In the following study, the predictive abilities of two AI methods, NFM and ANN, are compared with traditional statistical methods using a cohort of TCCs. For each method, the results using both conventional clinicopathological data and experimental findings using putative molecular biomarkers are compared. To date and to our knowledge, this is the first study to report the use of NFM in cancer prediction.

Patients.

One hundred and nine patients with primary TCC of the bladder were studied. These represented a typical United Kingdom population of affected patients. The median age at diagnosis was 70 years (range, 34–90 years), and the majority of patients were male (n = 77; 69%). Each TCC had been treated at the Royal Hallamshire Hospital, Sheffield, United Kingdom, and has a clinical follow-up of at least 5 years (median, 6; range, 5–16). Standard immunohistochemistry was performed using commercially available antibodies. Abnormal expression of hMLH1 (17%), hMSH2 (17%), either (24%), or both (8%), and p53 (75%) was seen in the tumors, respectively (17). Abnormal (reduced) MMR expression was associated significantly with tumors of a more advanced stage (P = 0.01 for hMLH1 and P = 0.03 for hMSH2) and a worse differentiation (P = 0.03 for both hMLH1 and hMSH2), when compared with tumors with normal expression. By 5 years, tumors with reduced expression of either MMR protein had significantly fewer relapses (P = 0.03) than tumors with normal MMR expression. Abnormal (increased) p53 immunohistochemical expression was not significantly related to disease stage, grade, or subsequent relapse. Complete methodological and patient details are described elsewhere (17).

AI Modeling.

Two models were developed using both NFM and ANN as follows. A classifier predicted the likelihood of a tumor relapse (yes or no). A predictor predicted the timing of this relapse (months after surgery). These two models were combined together in series, thus predicting if and when a relapse would occur, to produce the most clinically useful model. To discover the value of the putative molecular biomarkers, the data were analyzed twice in each model, as follows. For analysis A, only the conventional clinicopathological data were studied. In analysis B, both the conventional clinicopathological data and the additional three molecular putative biomarkers were studied.

For both of the AI methods, the input variables used to train and test the models are shown in Table 1. The output variable from the models was either the occurrence of relapse (classifier) or the timing of relapse (predictor).

For both NFM and ANN, the models were trained on 90% of the patients before testing on the final 10%. This was then repeated until all of the patients had been used to test the model, via so-called “ensembling” and cross-validation (18). Whereas this was necessary for ANN because of the small dataset, it was also used for NFM to standardize the methods. In addition, NFM was modeled without cross-validation to assess the performance with small datasets.

NFM.

The NFM analyses were performed via an extensive in-house suite of software (19) developed using commercially available software, Matlab4 (1999, Version 5.3). The modeling procedure involves a number of iterative loops subsequent to careful data preparation and initialization of the starting model structure and parameters. These loops refine the models parameters, simplify its structure and component terms to the minimum complexity consistent with the model (i.e. parsimonious modeling), and validate the results.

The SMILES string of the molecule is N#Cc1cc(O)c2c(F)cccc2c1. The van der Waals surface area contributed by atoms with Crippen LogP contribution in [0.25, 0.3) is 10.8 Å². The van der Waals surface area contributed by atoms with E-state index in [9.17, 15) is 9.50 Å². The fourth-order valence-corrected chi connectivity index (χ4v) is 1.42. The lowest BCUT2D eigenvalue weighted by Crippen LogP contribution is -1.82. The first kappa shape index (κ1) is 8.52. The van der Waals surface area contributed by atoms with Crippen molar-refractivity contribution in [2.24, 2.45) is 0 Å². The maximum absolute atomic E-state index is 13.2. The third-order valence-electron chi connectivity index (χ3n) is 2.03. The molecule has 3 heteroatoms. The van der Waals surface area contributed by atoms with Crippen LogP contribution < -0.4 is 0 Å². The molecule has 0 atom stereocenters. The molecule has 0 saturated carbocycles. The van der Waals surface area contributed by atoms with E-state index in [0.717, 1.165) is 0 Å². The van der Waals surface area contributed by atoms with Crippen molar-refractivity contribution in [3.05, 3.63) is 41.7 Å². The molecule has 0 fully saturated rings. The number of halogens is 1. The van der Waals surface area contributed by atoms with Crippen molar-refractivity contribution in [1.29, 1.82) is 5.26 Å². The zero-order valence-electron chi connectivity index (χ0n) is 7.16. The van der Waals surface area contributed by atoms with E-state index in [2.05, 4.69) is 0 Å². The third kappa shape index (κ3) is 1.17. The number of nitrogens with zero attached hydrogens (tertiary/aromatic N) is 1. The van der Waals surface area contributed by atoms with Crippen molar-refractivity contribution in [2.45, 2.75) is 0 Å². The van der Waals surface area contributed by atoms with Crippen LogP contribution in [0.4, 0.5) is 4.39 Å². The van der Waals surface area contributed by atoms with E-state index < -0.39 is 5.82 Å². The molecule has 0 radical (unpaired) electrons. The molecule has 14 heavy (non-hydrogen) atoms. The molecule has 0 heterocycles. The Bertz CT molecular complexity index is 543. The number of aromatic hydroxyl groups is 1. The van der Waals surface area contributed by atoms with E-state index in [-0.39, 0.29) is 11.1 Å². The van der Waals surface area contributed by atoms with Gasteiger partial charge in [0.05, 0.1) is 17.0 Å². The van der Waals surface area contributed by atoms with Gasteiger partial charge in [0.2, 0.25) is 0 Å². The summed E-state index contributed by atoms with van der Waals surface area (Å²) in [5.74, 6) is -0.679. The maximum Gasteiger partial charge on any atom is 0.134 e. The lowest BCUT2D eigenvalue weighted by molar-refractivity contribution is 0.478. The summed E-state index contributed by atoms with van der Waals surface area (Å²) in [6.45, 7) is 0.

ANN.

The ANN models were produced using the Matlab Neural Network toolbox. For each session, 10 models were generated and the best was selected. Using this “best fit” model, the total data set was then retested to produce the final results. Training was performed using 50 iterative loops, after which number the accuracy of the model deteriorated.

Statistical Analysis.

To obtain a probability of tumor relapse, using traditional statistical analysis, LoR was performed using SPSS (Version 11.0, SPSS Inc.; Ref. 14). To obtain a statistical prediction of the timing of tumor relapse, LiR was performed using SPSS (Version 11.0, SPSS Inc.). Statistical comparisons of the accuracy of ANN, NFM, and LoR or LiR were performed using a t test. The relationship of the clinical and molecular variables was also assessed with a t test. A P < 0.05 was taken to be significant.

AI Modeling.

The results of the classifier and predictor models generated using NFM, ANN, LoR, and LiR are described in Tables 2 and 3. For both models AI performs better than statistics, with NFM more accurate than ANN in all but one case (classifier, analysis B). The area under receiver operator characteristic curve for NFM (0.98) is superior to that for both ANN (0.91–0.88) and LoR (0.47–0.49). In Table 3, the difference between the predicted and actual timing of relapse are shown as RMS of the error values. As can be seen, NFM is superior to both ANN and LiR, with lower RMS values. When these are compared, both AI methods are significantly superior to LiR (P < 0.0006), and NFM is significantly better than ANN at predicting tumor relapse (P = 0.01) in the testing phase, but for the best fit model the P falls just short of significance (P = 0.079). If analyses A and B are compared individually, there is no difference between NFM and ANN for analysis A (P = 0.87), whereas for analysis B, NFM is superior to ANN (P < 0.001). The predictions of all three of the methods are shown graphically in Figs. 1 and 2. When cross-validation is omitted from the NFM model, the RMS values are, for analysis A, 7.6 (training), 10.3 (testing), and 8.5 (best fit), and for analysis B, 7.2 (training), 7.6 (testing), and 7.3 (best fit).